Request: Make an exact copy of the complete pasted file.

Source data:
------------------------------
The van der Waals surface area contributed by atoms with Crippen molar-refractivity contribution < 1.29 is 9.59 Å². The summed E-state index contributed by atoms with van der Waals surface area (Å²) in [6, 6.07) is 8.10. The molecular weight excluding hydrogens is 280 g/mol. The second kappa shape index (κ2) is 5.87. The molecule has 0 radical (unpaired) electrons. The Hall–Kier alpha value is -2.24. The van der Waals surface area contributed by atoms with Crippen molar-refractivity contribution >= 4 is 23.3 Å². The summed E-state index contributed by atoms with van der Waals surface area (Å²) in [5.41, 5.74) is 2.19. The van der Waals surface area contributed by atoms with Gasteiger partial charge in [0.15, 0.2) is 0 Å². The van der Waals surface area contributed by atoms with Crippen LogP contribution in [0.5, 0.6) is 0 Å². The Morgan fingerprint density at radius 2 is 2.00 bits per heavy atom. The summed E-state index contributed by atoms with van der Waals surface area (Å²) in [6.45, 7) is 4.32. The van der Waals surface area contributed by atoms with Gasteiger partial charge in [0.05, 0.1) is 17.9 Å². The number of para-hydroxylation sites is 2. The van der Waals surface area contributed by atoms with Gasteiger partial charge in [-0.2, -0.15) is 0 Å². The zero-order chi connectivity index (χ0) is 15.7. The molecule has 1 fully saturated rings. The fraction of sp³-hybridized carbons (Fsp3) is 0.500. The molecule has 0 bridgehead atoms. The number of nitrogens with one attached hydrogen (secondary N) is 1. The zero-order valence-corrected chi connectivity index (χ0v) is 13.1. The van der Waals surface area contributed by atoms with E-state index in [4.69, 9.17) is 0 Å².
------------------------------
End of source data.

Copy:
The van der Waals surface area contributed by atoms with Crippen molar-refractivity contribution < 1.29 is 9.59 Å². The summed E-state index contributed by atoms with van der Waals surface area (Å²) in [6, 6.07) is 8.10. The molecular weight excluding hydrogens is 280 g/mol. The second kappa shape index (κ2) is 5.87. The molecule has 0 radical (unpaired) electrons. The Hall–Kier alpha value is -2.24. The van der Waals surface area contributed by atoms with Crippen molar-refractivity contribution >= 4 is 23.3 Å². The summed E-state index contributed by atoms with van der Waals surface area (Å²) in [5.41, 5.74) is 2.19. The van der Waals surface area contributed by atoms with Gasteiger partial charge in [0.15, 0.2) is 0 Å². The van der Waals surface area contributed by atoms with Crippen LogP contribution in [0.5, 0.6) is 0 Å². The Morgan fingerprint density at radius 2 is 2.00 bits per heavy atom. The summed E-state index contributed by atoms with van der Waals surface area (Å²) in [6.45, 7) is 4.32. The van der Waals surface area contributed by atoms with Gasteiger partial charge in [0.05, 0.1) is 17.9 Å². The number of para-hydroxylation sites is 2. The van der Waals surface area contributed by atoms with Gasteiger partial charge in [-0.2, -0.15) is 0 Å². The zero-order chi connectivity index (χ0) is 15.7. The molecule has 1 fully saturated rings. The fraction of sp³-hybridized carbons (Fsp3) is 0.500. The molecule has 0 bridgehead atoms. The number of nitrogens with one attached hydrogen (secondary N) is 1. The zero-order valence-corrected chi connectivity index (χ0v) is 13.1. The van der Waals surface area contributed by atoms with E-state index in [4.69, 9.17) is 0 Å².